The 1-0 pitch from Nick Anderson to Carlos Correa in last night’s Rays/Astros contest was an 84 MPH curveball. Correa, who was obviously hunting a fastball, had almost completely finished his swing by the time the ball crossed the plate, being way out in front on the pitch.
The very next pitch was the fastball that Correa was hunting. 96.4 MPH, up in the zone.
Correa launched it over the fence and the Rays turned to game six to try and close out the Astros.
The decision to go with a fastball in that situation baffled me. One of the things I’ve picked up from the game over the last ten years is to read what the batter is looking for, and don’t help him out.
If a batter can’t catch up to your fastball, don’t help him out by slowing things down with an offspeed pitch. Keep throwing that fastball until he shows that he can get his swing and timing close to the pitch.
If the batter is hunting fastballs, like Correa was last night where his swing was way out in front of the pitch, don’t help him out by speeding up the next pitch to match his swing timing.
That pitch had me thinking about a topic from earlier this week: Where is the game heading next?
We’ve seen ridiculous fastball speeds, and we’re starting to see ridiculous breaking pitches to complement those fastballs. The fastballs are leading to increased home run rates, and the breaking pitches are aimed to counter those.
Nick Anderson only has two pitches. There is the curveball that he threw in the first two pitches to Correa, and the fastball that got crushed for a home run. There’s a 10 MPH difference between the pitches, and he does a good job of making both pitches look similar out of the hand. But if you’re in a situation like Correa was in, you can sell out to the fastball. If everything looks the same coming in, you might as well guess fastball and go for it. Correa did that on the second pitch, and it led to an easy strike.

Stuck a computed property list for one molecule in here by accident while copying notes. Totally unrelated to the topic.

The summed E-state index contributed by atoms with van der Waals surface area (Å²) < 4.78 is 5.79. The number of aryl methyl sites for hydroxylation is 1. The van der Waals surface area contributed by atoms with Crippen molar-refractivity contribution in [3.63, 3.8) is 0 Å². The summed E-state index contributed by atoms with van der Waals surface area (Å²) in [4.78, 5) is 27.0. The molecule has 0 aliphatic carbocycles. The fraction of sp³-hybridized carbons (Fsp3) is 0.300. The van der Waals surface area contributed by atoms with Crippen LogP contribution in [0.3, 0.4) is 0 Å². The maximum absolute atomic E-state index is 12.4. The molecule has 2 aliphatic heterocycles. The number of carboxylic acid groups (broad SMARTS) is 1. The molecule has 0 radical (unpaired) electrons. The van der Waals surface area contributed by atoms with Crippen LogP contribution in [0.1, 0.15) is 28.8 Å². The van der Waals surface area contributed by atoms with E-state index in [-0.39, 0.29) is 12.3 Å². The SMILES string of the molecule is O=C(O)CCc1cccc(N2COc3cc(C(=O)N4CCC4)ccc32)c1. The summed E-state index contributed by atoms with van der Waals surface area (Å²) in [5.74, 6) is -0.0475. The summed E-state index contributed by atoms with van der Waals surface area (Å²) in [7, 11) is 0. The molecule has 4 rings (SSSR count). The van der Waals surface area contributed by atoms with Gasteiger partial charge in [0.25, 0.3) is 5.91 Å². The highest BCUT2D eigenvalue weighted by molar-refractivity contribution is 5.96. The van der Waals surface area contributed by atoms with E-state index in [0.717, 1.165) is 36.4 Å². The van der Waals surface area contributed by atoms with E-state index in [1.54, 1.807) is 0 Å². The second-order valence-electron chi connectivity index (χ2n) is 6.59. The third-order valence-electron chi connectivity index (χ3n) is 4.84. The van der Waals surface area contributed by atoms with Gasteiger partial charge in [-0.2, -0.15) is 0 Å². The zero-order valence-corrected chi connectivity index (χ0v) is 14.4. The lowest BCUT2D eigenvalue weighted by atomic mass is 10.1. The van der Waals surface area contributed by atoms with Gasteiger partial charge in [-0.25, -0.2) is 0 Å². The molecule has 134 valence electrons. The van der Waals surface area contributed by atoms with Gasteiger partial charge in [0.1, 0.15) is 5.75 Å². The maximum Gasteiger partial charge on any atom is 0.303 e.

Let’s change focus here and go to another pitcher who has been having a lot of success in the playoffs: Max Fried of the Atlanta Braves.
Fried is a starter, so he has more than the two pitches you’d expect from a reliever like Anderson. The thing about Fried’s pitches is that he covers three ranges of speed.
His fastball comes in at an average of 93 MPH.
His slider averages 84 MPH and is thrown about 21% of the time. His changeup is thrown 5% and comes in at 83 MPH.
His curveball is his second-most used pitch, at 22.5%, and comes in at 74 MPH.
In a situation like the one with Anderson and Correa, the batter has two speed options. This allows them to sell out to the fastball, which isn’t a guarantee when a pitcher can throw mid-90s. When you’ve got a third speed choice to worry about, things become really difficult. If the batter’s timing is at the middle speed, you can go higher or lower in velocity. If the batter is hunting fastballs, you can go slow or slower. And the batter can’t easily sit back on the breaking stuff because those come in with their own separation of 10 MPH.
Looking at the Pirates, I think this is why Joe Musgrove is so successful, despite not having the best stuff on the team. His fastball averages 92.5 MPH, and he only used it 39% of the time this year, which was a career low. His cutter averages 88 MPH and his changeup averages 86 MPH. He used those a combined 16.7% of the time. His slider comes in at 82.6 MPH on average and his curveball comes in at 81 MPH, with a combined usage of 44%.
He’s got the 10 MPH separation between his fastball and his main offspeed stuff, but he also has that 5 MPH pit-stop in between with his cutter and changeup. It’s not the extreme 10 MPH separation between each speed category like Fried has, but it’s effective.
Mixing up pitching speeds to keep batters guessing isn’t a novel idea. It’s one of the core components to pitching, and it’s the reason we had so much discussion about Tyler Glasnow’s changeup while he was with the organization. But when you add in the extreme speeds of the fastballs, the extreme movement on breaking pitches, and the ability to tunnel pitches and make all offerings look the same out of the hand until the last minute, you get a dynamic that is extremely difficult for opposing hitters.
This all has me looking at Mitch Keller’s 95 MPH fastball, his 87 MPH slider, and his 78 MPH curveball…
The 2020 Prospect Guide returns to print for our tenth we are releasing three variant covers, featuring Mitch Keller and Ke’Bryan Hayes. Visit our shop page to order these extremely limited items!